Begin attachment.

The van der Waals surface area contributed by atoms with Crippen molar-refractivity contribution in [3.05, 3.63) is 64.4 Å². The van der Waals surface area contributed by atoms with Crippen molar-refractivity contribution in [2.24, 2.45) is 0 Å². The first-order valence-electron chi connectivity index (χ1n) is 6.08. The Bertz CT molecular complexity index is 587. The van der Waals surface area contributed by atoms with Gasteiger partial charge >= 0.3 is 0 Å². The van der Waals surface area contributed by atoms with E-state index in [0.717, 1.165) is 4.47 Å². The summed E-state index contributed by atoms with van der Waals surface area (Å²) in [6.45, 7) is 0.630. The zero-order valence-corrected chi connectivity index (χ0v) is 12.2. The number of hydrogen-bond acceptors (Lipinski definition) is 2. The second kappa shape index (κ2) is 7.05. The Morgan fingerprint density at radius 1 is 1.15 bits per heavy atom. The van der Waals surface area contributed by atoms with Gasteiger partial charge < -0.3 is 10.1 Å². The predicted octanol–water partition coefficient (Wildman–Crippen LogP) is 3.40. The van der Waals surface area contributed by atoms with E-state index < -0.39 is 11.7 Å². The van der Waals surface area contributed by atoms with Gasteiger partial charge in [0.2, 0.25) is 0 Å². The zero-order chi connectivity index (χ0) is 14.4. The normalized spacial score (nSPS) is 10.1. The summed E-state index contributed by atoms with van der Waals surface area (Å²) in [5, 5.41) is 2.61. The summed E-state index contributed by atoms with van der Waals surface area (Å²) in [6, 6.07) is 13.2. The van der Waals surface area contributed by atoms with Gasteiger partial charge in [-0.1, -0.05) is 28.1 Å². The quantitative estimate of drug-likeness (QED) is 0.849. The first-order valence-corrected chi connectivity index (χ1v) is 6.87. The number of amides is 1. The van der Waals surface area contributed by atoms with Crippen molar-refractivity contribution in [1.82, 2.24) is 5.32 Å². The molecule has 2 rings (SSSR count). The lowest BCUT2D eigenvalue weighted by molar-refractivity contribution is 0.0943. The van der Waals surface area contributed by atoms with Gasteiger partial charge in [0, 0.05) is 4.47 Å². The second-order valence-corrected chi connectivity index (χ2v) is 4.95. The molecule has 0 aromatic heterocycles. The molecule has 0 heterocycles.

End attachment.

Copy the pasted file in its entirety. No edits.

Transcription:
The van der Waals surface area contributed by atoms with Crippen molar-refractivity contribution in [3.05, 3.63) is 64.4 Å². The van der Waals surface area contributed by atoms with Crippen molar-refractivity contribution in [2.24, 2.45) is 0 Å². The first-order valence-electron chi connectivity index (χ1n) is 6.08. The Bertz CT molecular complexity index is 587. The van der Waals surface area contributed by atoms with Gasteiger partial charge >= 0.3 is 0 Å². The van der Waals surface area contributed by atoms with E-state index in [0.717, 1.165) is 4.47 Å². The summed E-state index contributed by atoms with van der Waals surface area (Å²) in [6.45, 7) is 0.630. The zero-order valence-corrected chi connectivity index (χ0v) is 12.2. The number of hydrogen-bond acceptors (Lipinski definition) is 2. The second kappa shape index (κ2) is 7.05. The Morgan fingerprint density at radius 1 is 1.15 bits per heavy atom. The van der Waals surface area contributed by atoms with Gasteiger partial charge < -0.3 is 10.1 Å². The predicted octanol–water partition coefficient (Wildman–Crippen LogP) is 3.40. The van der Waals surface area contributed by atoms with E-state index < -0.39 is 11.7 Å². The van der Waals surface area contributed by atoms with Gasteiger partial charge in [0.2, 0.25) is 0 Å². The zero-order chi connectivity index (χ0) is 14.4. The normalized spacial score (nSPS) is 10.1. The summed E-state index contributed by atoms with van der Waals surface area (Å²) in [5, 5.41) is 2.61. The summed E-state index contributed by atoms with van der Waals surface area (Å²) in [6, 6.07) is 13.2. The van der Waals surface area contributed by atoms with Gasteiger partial charge in [-0.1, -0.05) is 28.1 Å². The quantitative estimate of drug-likeness (QED) is 0.849. The first-order valence-corrected chi connectivity index (χ1v) is 6.87. The number of amides is 1. The van der Waals surface area contributed by atoms with Crippen molar-refractivity contribution in [1.82, 2.24) is 5.32 Å². The molecule has 2 rings (SSSR count). The lowest BCUT2D eigenvalue weighted by molar-refractivity contribution is 0.0943. The van der Waals surface area contributed by atoms with Gasteiger partial charge in [0, 0.05) is 4.47 Å². The second-order valence-corrected chi connectivity index (χ2v) is 4.95. The molecule has 0 aromatic heterocycles. The molecule has 0 heterocycles.